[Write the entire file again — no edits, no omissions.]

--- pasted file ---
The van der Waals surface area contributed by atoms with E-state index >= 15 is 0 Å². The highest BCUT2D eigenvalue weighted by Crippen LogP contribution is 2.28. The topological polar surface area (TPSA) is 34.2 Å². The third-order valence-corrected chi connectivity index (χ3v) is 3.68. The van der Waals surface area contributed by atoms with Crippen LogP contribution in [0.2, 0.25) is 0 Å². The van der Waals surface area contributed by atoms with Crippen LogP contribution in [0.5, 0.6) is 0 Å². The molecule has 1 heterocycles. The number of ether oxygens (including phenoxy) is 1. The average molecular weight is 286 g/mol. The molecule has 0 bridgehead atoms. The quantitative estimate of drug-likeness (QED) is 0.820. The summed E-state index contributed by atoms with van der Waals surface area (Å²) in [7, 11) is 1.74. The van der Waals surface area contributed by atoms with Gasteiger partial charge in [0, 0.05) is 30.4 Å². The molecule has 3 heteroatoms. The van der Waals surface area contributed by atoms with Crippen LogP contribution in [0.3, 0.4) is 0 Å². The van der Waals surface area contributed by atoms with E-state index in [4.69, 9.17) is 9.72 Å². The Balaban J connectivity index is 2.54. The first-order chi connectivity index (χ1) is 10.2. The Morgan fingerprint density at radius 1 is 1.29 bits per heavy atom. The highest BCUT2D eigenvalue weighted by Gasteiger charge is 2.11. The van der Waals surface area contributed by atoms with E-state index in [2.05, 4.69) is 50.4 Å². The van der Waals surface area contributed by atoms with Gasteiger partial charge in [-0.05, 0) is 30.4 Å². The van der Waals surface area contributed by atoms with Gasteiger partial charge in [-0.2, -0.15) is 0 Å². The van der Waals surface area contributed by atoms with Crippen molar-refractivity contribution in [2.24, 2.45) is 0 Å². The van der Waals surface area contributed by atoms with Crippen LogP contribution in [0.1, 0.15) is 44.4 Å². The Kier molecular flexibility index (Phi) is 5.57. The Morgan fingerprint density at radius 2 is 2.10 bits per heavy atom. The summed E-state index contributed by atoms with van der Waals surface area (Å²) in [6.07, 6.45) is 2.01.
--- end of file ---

The van der Waals surface area contributed by atoms with E-state index >= 15 is 0 Å². The highest BCUT2D eigenvalue weighted by Crippen LogP contribution is 2.28. The topological polar surface area (TPSA) is 34.2 Å². The third-order valence-corrected chi connectivity index (χ3v) is 3.68. The van der Waals surface area contributed by atoms with Crippen LogP contribution in [0.2, 0.25) is 0 Å². The van der Waals surface area contributed by atoms with Crippen LogP contribution in [0.5, 0.6) is 0 Å². The molecule has 1 heterocycles. The number of ether oxygens (including phenoxy) is 1. The average molecular weight is 286 g/mol. The molecule has 0 bridgehead atoms. The quantitative estimate of drug-likeness (QED) is 0.820. The summed E-state index contributed by atoms with van der Waals surface area (Å²) in [7, 11) is 1.74. The van der Waals surface area contributed by atoms with Gasteiger partial charge in [0, 0.05) is 30.4 Å². The molecule has 3 heteroatoms. The van der Waals surface area contributed by atoms with Crippen LogP contribution in [0.3, 0.4) is 0 Å². The van der Waals surface area contributed by atoms with E-state index in [4.69, 9.17) is 9.72 Å². The Balaban J connectivity index is 2.54. The first-order chi connectivity index (χ1) is 10.2. The Morgan fingerprint density at radius 1 is 1.29 bits per heavy atom. The highest BCUT2D eigenvalue weighted by Gasteiger charge is 2.11. The van der Waals surface area contributed by atoms with E-state index in [2.05, 4.69) is 50.4 Å². The van der Waals surface area contributed by atoms with Gasteiger partial charge in [-0.05, 0) is 30.4 Å². The van der Waals surface area contributed by atoms with Gasteiger partial charge in [-0.2, -0.15) is 0 Å². The van der Waals surface area contributed by atoms with Crippen molar-refractivity contribution in [2.24, 2.45) is 0 Å². The van der Waals surface area contributed by atoms with Crippen LogP contribution in [0.1, 0.15) is 44.4 Å². The Kier molecular flexibility index (Phi) is 5.57. The Morgan fingerprint density at radius 2 is 2.10 bits per heavy atom. The summed E-state index contributed by atoms with van der Waals surface area (Å²) in [6.07, 6.45) is 2.01.